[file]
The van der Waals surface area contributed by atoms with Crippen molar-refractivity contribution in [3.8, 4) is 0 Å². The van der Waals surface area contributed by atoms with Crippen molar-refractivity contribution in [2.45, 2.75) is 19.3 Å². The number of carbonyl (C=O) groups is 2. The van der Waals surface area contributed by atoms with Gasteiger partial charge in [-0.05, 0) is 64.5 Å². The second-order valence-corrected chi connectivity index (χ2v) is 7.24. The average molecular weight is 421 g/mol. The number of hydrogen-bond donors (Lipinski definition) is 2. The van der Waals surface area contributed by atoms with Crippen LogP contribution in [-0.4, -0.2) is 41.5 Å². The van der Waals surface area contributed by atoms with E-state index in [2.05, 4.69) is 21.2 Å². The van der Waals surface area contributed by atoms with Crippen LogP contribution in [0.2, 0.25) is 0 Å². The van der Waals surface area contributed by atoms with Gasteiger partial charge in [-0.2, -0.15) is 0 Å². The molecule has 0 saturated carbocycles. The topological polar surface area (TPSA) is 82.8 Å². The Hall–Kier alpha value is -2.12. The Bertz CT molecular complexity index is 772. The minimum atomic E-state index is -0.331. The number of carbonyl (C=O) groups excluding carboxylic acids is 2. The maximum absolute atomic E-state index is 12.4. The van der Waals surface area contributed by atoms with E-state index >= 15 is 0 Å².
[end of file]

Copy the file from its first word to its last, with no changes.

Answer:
The van der Waals surface area contributed by atoms with Crippen molar-refractivity contribution in [3.8, 4) is 0 Å². The van der Waals surface area contributed by atoms with Crippen molar-refractivity contribution in [2.45, 2.75) is 19.3 Å². The number of carbonyl (C=O) groups is 2. The van der Waals surface area contributed by atoms with Gasteiger partial charge in [-0.05, 0) is 64.5 Å². The second-order valence-corrected chi connectivity index (χ2v) is 7.24. The average molecular weight is 421 g/mol. The number of hydrogen-bond donors (Lipinski definition) is 2. The van der Waals surface area contributed by atoms with Crippen LogP contribution in [-0.4, -0.2) is 41.5 Å². The van der Waals surface area contributed by atoms with E-state index in [2.05, 4.69) is 21.2 Å². The van der Waals surface area contributed by atoms with Crippen LogP contribution in [0.2, 0.25) is 0 Å². The van der Waals surface area contributed by atoms with Gasteiger partial charge in [-0.2, -0.15) is 0 Å². The molecule has 0 saturated carbocycles. The topological polar surface area (TPSA) is 82.8 Å². The Hall–Kier alpha value is -2.12. The Bertz CT molecular complexity index is 772. The minimum atomic E-state index is -0.331. The number of carbonyl (C=O) groups excluding carboxylic acids is 2. The maximum absolute atomic E-state index is 12.4. The van der Waals surface area contributed by atoms with E-state index >= 15 is 0 Å².